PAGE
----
It’s summer and a lot of us are spending time with family at BBQ’s, reunions, summer vacations, and for holidays. Let’s be honest. There’s at least one family member that drives us crazy! They may have beliefs we don’t agree with, they may want to talk about topics we don’t have any interest in, or want to give us advice we aren’t asking for. We may see them once every few years or fairly often and it’s important to find a way to get along with one another so that we aren’t dreading our time together and we can enjoy the company of our family. Here are some tips on how to get along with family, even when we don’t see eye to eye with one another:
- Be patient. Don’t lose your cool. Take some deep breaths and walk away if you find yourself getting frustrated, angry, or upset and avoid saying or doing something you’ll regret later. You may be able to revisit the conversation later and express your feelings.
- Acceptance. Be yourself, and let your family be who they are. Trying to change someone else won’t work, and what they do or say is out of your control. Instead, focus on what is in your control: what you do or say.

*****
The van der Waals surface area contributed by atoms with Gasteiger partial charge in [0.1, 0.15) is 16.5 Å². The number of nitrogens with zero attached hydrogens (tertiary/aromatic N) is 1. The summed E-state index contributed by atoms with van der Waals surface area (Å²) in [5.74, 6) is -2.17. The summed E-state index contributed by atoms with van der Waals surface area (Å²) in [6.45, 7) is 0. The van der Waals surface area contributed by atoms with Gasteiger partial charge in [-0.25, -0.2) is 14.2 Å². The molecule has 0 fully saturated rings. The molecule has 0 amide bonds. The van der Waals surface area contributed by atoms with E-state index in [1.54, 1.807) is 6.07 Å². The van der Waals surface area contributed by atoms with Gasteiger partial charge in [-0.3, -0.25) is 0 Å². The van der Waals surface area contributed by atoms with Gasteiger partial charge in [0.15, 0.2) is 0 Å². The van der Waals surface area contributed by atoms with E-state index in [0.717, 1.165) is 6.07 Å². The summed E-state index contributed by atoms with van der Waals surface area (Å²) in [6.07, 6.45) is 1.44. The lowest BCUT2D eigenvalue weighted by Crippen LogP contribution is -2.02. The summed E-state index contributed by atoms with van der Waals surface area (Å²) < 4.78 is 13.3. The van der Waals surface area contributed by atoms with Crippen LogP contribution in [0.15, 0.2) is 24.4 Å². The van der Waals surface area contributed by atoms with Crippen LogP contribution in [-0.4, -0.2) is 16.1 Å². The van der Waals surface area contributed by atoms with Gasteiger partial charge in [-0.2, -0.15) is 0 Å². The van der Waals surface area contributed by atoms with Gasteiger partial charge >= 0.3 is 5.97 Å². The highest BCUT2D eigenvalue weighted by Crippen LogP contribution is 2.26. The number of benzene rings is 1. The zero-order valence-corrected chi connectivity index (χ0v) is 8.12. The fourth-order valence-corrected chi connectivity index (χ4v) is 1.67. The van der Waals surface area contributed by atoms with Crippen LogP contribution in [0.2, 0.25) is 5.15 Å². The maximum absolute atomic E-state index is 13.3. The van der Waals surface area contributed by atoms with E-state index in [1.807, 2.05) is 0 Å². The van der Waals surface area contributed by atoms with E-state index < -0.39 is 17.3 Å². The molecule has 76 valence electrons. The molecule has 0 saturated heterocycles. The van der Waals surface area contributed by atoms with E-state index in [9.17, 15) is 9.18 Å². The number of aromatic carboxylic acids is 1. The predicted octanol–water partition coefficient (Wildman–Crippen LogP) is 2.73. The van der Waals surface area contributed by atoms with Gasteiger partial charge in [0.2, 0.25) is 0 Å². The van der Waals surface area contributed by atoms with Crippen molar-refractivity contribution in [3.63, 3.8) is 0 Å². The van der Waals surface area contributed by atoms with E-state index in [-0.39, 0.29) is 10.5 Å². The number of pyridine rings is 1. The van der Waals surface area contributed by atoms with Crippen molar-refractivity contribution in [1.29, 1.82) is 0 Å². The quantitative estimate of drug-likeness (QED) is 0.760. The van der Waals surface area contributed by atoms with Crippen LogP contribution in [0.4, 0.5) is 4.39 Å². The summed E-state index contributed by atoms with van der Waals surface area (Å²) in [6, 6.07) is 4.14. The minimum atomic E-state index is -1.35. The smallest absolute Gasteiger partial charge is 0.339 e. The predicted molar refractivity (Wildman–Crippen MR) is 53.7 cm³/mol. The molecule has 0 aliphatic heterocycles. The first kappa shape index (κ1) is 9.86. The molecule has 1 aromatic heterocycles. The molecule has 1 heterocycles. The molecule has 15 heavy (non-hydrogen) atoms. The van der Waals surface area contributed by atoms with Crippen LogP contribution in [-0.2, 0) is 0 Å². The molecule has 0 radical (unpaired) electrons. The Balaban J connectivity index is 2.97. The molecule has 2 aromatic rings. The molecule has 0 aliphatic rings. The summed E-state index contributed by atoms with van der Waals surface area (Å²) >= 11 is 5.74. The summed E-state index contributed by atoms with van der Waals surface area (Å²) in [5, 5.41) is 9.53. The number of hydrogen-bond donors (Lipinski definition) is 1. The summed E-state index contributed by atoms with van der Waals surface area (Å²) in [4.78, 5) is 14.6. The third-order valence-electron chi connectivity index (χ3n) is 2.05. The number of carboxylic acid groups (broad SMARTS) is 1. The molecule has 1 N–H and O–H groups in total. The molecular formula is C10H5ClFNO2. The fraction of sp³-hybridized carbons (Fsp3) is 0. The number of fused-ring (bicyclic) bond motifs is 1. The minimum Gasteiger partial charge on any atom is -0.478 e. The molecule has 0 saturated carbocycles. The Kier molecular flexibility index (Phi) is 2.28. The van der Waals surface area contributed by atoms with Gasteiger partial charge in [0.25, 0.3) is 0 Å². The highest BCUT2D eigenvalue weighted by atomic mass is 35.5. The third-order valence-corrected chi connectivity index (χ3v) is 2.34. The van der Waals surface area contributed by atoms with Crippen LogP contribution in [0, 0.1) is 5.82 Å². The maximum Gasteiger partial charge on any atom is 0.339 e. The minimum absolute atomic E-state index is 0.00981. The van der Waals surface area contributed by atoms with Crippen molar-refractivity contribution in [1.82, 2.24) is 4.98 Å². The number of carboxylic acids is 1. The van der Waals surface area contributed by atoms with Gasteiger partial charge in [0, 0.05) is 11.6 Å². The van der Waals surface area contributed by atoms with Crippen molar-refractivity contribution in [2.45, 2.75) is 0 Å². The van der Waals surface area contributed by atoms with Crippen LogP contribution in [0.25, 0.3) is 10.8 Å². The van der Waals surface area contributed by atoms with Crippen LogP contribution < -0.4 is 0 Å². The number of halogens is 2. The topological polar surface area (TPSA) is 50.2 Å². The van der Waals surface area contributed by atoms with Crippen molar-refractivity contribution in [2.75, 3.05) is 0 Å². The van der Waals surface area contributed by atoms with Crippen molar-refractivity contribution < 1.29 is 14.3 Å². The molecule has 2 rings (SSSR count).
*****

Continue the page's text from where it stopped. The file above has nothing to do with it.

- Check your expectations. Sometimes we have expectations of our family members that aren’t realistic and this can lead to feeling disappointed and frustrated when they don’t live up to them. Chances are your family isn’t even aware of your expectations of them! It may be worthwhile to take a look at your expectations and consider if they are helping or hurting you.
- Agree to disagree. Sometimes family members want to talk about emotionally charged topics like politics, money, or parenting and we don’t agree with one another. Know when it’s time to end the conversation and do so respectfully. It may be that you have to change the topic and talk about something else.
- Practice direct communication. Use “I” statements when speaking rather than beginning what you say with “You…” Approach conversations with curiosity rather than judgment. Even if we don’t agree, we can still learn about one another and ourselves by having openness in the way we approach talking with one another.
While spending time with family can be stressful, it can also be a time for love, connection, laughter, and fun if we practice ways to communicate and interact more effectively. By noticing and appreciating the things we are grateful for in our families, we can make the most of our time together. After all, our families influenced who we are today.
By: Kate Kelsey, MA, LMFT
If you are struggling with this and can’t seem to overcome some of theses hurdles, give us a call or email at 303-353-9226 or email@example.com and you can meet with someone to talk further about this.